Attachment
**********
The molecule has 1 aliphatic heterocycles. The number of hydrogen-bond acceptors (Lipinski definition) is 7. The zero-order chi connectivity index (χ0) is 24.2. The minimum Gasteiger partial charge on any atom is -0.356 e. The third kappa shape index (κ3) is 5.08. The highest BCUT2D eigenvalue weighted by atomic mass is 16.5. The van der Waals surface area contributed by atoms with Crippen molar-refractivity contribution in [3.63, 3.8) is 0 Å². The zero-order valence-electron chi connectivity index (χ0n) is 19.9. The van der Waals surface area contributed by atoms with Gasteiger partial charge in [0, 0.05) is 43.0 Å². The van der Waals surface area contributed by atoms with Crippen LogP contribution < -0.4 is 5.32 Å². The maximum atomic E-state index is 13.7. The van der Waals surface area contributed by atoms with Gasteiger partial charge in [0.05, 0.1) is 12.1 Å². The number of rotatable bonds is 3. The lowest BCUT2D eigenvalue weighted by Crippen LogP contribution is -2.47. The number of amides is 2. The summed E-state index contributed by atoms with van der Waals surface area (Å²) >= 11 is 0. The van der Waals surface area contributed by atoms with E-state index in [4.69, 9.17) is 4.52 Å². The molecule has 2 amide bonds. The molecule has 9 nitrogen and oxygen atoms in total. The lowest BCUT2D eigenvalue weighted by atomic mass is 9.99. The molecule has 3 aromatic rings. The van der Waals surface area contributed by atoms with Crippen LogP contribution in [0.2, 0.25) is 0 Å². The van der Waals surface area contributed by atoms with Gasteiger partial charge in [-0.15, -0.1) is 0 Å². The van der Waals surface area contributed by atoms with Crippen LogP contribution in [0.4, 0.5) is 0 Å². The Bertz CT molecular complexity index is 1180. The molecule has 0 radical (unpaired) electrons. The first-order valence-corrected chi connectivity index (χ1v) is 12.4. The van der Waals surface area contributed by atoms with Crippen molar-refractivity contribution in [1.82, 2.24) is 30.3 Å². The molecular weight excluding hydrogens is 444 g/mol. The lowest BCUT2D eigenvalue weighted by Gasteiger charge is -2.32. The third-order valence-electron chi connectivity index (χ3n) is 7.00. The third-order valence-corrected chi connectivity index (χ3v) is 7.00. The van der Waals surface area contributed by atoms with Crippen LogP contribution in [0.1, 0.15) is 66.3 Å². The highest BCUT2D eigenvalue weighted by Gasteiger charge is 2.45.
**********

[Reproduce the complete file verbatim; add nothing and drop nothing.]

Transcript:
The molecule has 1 aliphatic heterocycles. The number of hydrogen-bond acceptors (Lipinski definition) is 7. The zero-order chi connectivity index (χ0) is 24.2. The minimum Gasteiger partial charge on any atom is -0.356 e. The third kappa shape index (κ3) is 5.08. The highest BCUT2D eigenvalue weighted by atomic mass is 16.5. The van der Waals surface area contributed by atoms with Crippen molar-refractivity contribution in [3.63, 3.8) is 0 Å². The zero-order valence-electron chi connectivity index (χ0n) is 19.9. The van der Waals surface area contributed by atoms with Gasteiger partial charge in [0, 0.05) is 43.0 Å². The van der Waals surface area contributed by atoms with Crippen LogP contribution < -0.4 is 5.32 Å². The maximum atomic E-state index is 13.7. The van der Waals surface area contributed by atoms with Gasteiger partial charge in [0.05, 0.1) is 12.1 Å². The number of rotatable bonds is 3. The lowest BCUT2D eigenvalue weighted by Crippen LogP contribution is -2.47. The number of amides is 2. The summed E-state index contributed by atoms with van der Waals surface area (Å²) >= 11 is 0. The van der Waals surface area contributed by atoms with E-state index in [4.69, 9.17) is 4.52 Å². The molecule has 2 amide bonds. The molecule has 9 nitrogen and oxygen atoms in total. The lowest BCUT2D eigenvalue weighted by atomic mass is 9.99. The molecule has 3 aromatic rings. The van der Waals surface area contributed by atoms with Crippen LogP contribution in [0.2, 0.25) is 0 Å². The van der Waals surface area contributed by atoms with Gasteiger partial charge in [-0.15, -0.1) is 0 Å². The van der Waals surface area contributed by atoms with Crippen LogP contribution in [0.4, 0.5) is 0 Å². The Bertz CT molecular complexity index is 1180. The molecule has 0 radical (unpaired) electrons. The first-order valence-corrected chi connectivity index (χ1v) is 12.4. The van der Waals surface area contributed by atoms with Crippen molar-refractivity contribution in [1.82, 2.24) is 30.3 Å². The molecular weight excluding hydrogens is 444 g/mol. The lowest BCUT2D eigenvalue weighted by Gasteiger charge is -2.32. The third-order valence-electron chi connectivity index (χ3n) is 7.00. The third-order valence-corrected chi connectivity index (χ3v) is 7.00. The van der Waals surface area contributed by atoms with Crippen LogP contribution in [0.1, 0.15) is 66.3 Å². The highest BCUT2D eigenvalue weighted by Gasteiger charge is 2.45.